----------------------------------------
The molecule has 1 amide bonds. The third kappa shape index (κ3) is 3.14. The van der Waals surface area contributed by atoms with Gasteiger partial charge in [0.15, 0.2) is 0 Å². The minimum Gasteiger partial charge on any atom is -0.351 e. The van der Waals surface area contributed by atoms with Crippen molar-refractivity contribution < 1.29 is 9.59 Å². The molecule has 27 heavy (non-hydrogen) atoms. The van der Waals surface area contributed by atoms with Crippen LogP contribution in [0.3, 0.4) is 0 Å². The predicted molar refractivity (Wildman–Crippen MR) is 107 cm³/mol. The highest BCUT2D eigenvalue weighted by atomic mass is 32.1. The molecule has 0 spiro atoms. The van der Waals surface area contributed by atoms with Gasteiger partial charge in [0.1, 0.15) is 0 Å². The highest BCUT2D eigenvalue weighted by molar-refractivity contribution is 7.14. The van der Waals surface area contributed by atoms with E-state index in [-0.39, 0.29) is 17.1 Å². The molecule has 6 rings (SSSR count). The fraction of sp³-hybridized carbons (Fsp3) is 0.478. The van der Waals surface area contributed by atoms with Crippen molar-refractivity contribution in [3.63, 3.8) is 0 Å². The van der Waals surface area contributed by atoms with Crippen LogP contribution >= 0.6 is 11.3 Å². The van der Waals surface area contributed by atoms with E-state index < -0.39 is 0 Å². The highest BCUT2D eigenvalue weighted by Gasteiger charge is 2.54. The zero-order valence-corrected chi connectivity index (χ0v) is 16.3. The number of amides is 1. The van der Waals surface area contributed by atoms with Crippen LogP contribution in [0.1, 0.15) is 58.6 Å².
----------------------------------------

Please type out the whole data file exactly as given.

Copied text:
The molecule has 1 amide bonds. The third kappa shape index (κ3) is 3.14. The van der Waals surface area contributed by atoms with Gasteiger partial charge in [0.15, 0.2) is 0 Å². The minimum Gasteiger partial charge on any atom is -0.351 e. The van der Waals surface area contributed by atoms with Crippen molar-refractivity contribution < 1.29 is 9.59 Å². The molecule has 27 heavy (non-hydrogen) atoms. The van der Waals surface area contributed by atoms with Crippen LogP contribution in [0.3, 0.4) is 0 Å². The predicted molar refractivity (Wildman–Crippen MR) is 107 cm³/mol. The highest BCUT2D eigenvalue weighted by atomic mass is 32.1. The molecule has 0 spiro atoms. The van der Waals surface area contributed by atoms with Gasteiger partial charge in [0.1, 0.15) is 0 Å². The highest BCUT2D eigenvalue weighted by molar-refractivity contribution is 7.14. The van der Waals surface area contributed by atoms with E-state index in [-0.39, 0.29) is 17.1 Å². The molecule has 6 rings (SSSR count). The fraction of sp³-hybridized carbons (Fsp3) is 0.478. The van der Waals surface area contributed by atoms with Crippen molar-refractivity contribution in [3.63, 3.8) is 0 Å². The van der Waals surface area contributed by atoms with Crippen LogP contribution >= 0.6 is 11.3 Å². The van der Waals surface area contributed by atoms with E-state index < -0.39 is 0 Å². The highest BCUT2D eigenvalue weighted by Gasteiger charge is 2.54. The zero-order valence-corrected chi connectivity index (χ0v) is 16.3. The number of amides is 1. The van der Waals surface area contributed by atoms with Crippen LogP contribution in [0.1, 0.15) is 58.6 Å².